Home > Alerts > Court Holds COVID-19 Is Not a “Transitory and Minor” Disability Exempted From ADA Protections

Court Holds COVID-19 Is Not a “Transitory and Minor” Disability Exempted From ADA Protections

Posted: 10/19/2021
Services: Labor and Employment

In a case of first impression, the federal court in Matias v. Terrapin House, Inc., denied an employer’s motion to dismiss an employee’s suit that alleged she was terminated in violation of the Americans with Disabilities Act (ADA) and the Families First Coronavirus Response Act (FFCRA) after testing positive for COVID-19—providing a potential roadmap for future COVID “regarded as” ADA claims. 

What You Need to Know:

  • Employee had plausibly alleged a “regarded as” disability claim under the ADA where she claimed that her employer knew that she was suffering a loss of taste and smell due to COVID-19 and terminated her shortly thereafter.
  • Employer could not rely on the “transitory and minor” exception because COVID-19, even if transitory, was not “minor” where the hospitalizations and deaths were significantly higher in comparison to the average seasonal flu. 

The Court reached two key conclusions concerning COVID-19 that may impact future ADA disability claims:

  1. The plaintiff sufficiently alleged a claim for “regarded as” disability discrimination under the ADA where days prior to her termination she informed her employer that she was COVID-19 positive and was losing her sense of taste and smell; and
  2. The employer had failed to establish that COVID-19 was transitory and minor and therefore not a disability under the ADA.

To state a prima facie case of discrimination under the ADA, a plaintiff must allege that: (1) they are a disabled person within the meaning of the ADA; (2) they are otherwise qualified to perform the essential functions of the job, with or without reasonable accommodations by the employer; and (3) they have suffered an otherwise adverse employment decision as a result of discrimination. “Disability” is defined in the ADA as: (a) a physical or mental impairment that substantially limits one or more major life activities, (b) a record of such an impairment, or (c) being regarded as having such an impairment.  42 U.S.C. § 12102(1).

The Court in Matias determined that the plaintiff had plausibly alleged that her employer “regarded her” as having an impairment. In so holding, the Court focused on the allegations that in the days immediately prior to her termination Matias had informed her employer that she was losing her sense of taste and smell, and that she had also tested positive for COVID-19. It pointed to the recent guidance from the Department of Justice and Department of Health and Human Services that “long COVID” (new or ongoing symptoms that last weeks or months after infection) may be considered a disability. Although Matias did not allege she suffered from long COVID or that her employer regarded her as having long COVID, the Court still held she had plausibly alleged a “regarded as” disability claim. The fact that she had informed her employer that she was losing her sense of taste and smell—which is one symptom of long COVID—and the temporal proximity between Matias’s disclosure of her symptoms and positive test result was enough for the Court to conclude she had plausibly alleged that Terrapin House regarded her as disabled. Based on this, it denied Terrapin House’s motion to dismiss.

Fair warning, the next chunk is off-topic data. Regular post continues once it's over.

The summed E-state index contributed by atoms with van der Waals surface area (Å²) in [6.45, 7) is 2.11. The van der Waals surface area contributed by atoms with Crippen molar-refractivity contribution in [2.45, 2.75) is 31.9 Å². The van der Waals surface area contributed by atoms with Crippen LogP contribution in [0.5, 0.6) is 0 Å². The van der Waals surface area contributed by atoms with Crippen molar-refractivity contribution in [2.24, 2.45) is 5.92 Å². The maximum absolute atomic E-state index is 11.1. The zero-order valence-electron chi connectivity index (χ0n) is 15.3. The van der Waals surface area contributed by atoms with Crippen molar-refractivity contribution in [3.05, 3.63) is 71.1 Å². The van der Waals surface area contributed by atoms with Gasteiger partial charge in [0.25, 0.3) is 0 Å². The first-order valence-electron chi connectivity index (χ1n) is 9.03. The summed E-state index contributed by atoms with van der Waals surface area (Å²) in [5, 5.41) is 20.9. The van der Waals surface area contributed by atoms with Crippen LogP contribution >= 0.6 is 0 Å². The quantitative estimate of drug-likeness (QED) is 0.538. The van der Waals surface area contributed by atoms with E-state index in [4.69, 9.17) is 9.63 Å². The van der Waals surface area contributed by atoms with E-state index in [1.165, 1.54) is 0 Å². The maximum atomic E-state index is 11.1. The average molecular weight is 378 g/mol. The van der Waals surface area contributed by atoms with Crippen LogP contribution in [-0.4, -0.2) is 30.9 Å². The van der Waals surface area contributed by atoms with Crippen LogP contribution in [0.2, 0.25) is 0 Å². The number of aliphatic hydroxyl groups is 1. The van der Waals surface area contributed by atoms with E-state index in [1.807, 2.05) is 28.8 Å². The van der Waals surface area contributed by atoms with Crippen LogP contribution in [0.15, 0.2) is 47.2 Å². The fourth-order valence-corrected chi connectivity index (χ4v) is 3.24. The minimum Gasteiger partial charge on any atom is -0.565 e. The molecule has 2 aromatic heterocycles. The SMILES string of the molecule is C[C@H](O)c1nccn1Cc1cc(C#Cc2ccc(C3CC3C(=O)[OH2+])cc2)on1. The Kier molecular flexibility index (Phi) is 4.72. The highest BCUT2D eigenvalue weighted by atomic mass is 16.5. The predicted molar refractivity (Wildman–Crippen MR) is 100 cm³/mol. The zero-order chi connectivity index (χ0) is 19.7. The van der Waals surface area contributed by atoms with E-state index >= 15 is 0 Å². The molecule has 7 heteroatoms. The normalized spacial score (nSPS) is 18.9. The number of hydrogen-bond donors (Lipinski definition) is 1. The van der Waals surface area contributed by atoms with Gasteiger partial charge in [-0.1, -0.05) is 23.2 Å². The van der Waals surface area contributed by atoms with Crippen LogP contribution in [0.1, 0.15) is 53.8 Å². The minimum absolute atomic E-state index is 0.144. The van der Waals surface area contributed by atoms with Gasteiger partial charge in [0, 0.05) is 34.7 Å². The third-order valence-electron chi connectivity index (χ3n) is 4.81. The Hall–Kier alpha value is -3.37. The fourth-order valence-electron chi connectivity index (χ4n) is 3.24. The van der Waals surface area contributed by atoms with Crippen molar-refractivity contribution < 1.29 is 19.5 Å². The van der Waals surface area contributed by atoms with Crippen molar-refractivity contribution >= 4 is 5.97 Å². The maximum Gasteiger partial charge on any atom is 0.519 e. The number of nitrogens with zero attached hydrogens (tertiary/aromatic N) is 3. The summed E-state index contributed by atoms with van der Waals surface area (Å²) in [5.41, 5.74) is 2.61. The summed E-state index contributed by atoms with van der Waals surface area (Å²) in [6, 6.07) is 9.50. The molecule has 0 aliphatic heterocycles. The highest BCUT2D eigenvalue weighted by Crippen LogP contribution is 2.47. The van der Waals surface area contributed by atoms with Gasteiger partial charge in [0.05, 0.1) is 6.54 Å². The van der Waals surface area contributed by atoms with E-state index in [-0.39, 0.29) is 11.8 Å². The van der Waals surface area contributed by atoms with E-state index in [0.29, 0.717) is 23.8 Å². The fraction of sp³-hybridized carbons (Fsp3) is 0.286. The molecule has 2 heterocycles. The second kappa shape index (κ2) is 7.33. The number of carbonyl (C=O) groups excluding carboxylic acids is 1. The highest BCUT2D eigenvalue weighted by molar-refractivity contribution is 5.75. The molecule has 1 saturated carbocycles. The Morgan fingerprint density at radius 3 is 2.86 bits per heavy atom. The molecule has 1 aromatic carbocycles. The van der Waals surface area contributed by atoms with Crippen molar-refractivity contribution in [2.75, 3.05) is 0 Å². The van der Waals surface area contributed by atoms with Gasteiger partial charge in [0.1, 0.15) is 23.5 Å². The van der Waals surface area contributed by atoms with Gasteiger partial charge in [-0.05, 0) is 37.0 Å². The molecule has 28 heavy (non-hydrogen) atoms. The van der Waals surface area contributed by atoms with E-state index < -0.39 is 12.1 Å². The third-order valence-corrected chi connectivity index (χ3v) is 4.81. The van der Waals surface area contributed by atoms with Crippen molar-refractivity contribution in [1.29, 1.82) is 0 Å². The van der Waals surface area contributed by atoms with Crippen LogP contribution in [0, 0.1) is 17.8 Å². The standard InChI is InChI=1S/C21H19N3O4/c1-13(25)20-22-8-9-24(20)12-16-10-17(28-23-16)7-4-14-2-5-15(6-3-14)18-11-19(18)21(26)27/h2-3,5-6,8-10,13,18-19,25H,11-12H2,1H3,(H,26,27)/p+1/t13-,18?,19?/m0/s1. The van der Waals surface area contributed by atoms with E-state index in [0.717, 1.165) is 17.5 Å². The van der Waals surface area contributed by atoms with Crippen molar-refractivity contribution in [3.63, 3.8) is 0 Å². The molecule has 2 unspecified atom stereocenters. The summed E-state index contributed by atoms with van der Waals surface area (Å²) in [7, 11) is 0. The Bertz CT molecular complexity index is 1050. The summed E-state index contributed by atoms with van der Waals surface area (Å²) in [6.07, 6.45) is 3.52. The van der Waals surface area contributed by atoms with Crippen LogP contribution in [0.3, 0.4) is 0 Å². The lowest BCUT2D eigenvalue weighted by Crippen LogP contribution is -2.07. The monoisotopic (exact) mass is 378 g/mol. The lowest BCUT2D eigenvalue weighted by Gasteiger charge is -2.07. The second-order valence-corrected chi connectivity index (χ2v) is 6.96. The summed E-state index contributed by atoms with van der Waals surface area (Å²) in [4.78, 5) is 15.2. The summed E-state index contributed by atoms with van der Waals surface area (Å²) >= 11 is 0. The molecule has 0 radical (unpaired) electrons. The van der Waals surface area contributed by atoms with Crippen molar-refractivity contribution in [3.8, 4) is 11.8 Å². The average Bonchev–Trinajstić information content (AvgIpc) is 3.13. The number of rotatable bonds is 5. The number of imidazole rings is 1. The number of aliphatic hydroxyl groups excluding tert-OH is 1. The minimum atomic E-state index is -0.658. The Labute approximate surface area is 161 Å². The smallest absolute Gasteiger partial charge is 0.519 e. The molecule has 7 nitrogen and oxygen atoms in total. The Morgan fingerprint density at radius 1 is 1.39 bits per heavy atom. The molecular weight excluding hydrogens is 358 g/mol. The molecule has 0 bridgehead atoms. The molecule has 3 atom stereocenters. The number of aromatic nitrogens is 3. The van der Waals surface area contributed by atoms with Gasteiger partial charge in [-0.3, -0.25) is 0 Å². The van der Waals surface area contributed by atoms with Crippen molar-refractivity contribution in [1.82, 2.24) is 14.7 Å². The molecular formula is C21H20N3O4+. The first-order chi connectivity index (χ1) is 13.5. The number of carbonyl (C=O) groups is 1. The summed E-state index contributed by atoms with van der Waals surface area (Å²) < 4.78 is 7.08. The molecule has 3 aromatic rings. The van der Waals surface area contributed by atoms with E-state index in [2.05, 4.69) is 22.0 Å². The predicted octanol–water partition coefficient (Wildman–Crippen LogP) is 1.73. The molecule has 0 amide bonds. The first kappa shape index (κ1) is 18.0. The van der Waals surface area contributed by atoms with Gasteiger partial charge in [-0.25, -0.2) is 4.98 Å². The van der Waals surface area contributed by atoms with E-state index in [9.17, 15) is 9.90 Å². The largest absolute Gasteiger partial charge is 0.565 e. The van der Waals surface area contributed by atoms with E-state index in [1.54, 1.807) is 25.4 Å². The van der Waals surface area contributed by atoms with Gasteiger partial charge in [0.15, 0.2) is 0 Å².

The Court then rejected Terrapin House’s affirmative defense that COVID-19 is “transitory and minor” and, thus, excepted from the ADA. Citing the length of the COVID-19 pandemic, the number of cases, and the total deaths in the United States, the Court concluded that, even if COVID-19 was “transitory,” it was not “minor.” It contrasted another respiratory disease, H1N1, which some federal district courts had determined was “minor” where the number of cases of H1N1 was on par with seasonal flu, and the number of deaths was less than the seasonal flu. Because “the hospitalization and mortality profiles of the seasonal flu pale in comparison to those associated with COVID-19,” COVID-19 “is not ‘minor’” under the ADA.  

This is the first time a federal district court has addressed the issue of whether COVID-19 is “transitory and minor” head on and it remains to be seen whether other courts will follow suit. See Burbach v. Arconic Corp., No. 2:20-CV-00723, 2021 WL 4306244, at *6 (W.D. Pa. Sept. 22, 2021) (rejecting defendant’s motion to dismiss “regarded as” disability claim because coronavirus was “transitory and minor” because at the motion to dismiss stage, based on the pleadings in the complaint, it was “reasonable to infer that Plaintiff's impairment in treating and recovering from COVID-19 could have lasted longer than six months”); Payne v. Woods Servs., Inc., 520 F. Supp. 3d 670, 679 (E.D. Pa. 2021) (holding that plaintiff had not sufficiently alleged facts in his complaint that he was “regarded as” disabled due to his COVID-19 diagnosis, and not reaching the questions of whether COVID-19 was “transitory and minor”).

Should you have any questions regarding this important decision or if you need any assistance addressing ADA issues in the COVID-19 environment, please contact your regular Saul Ewing Arnstein & Lehr LLP attorney.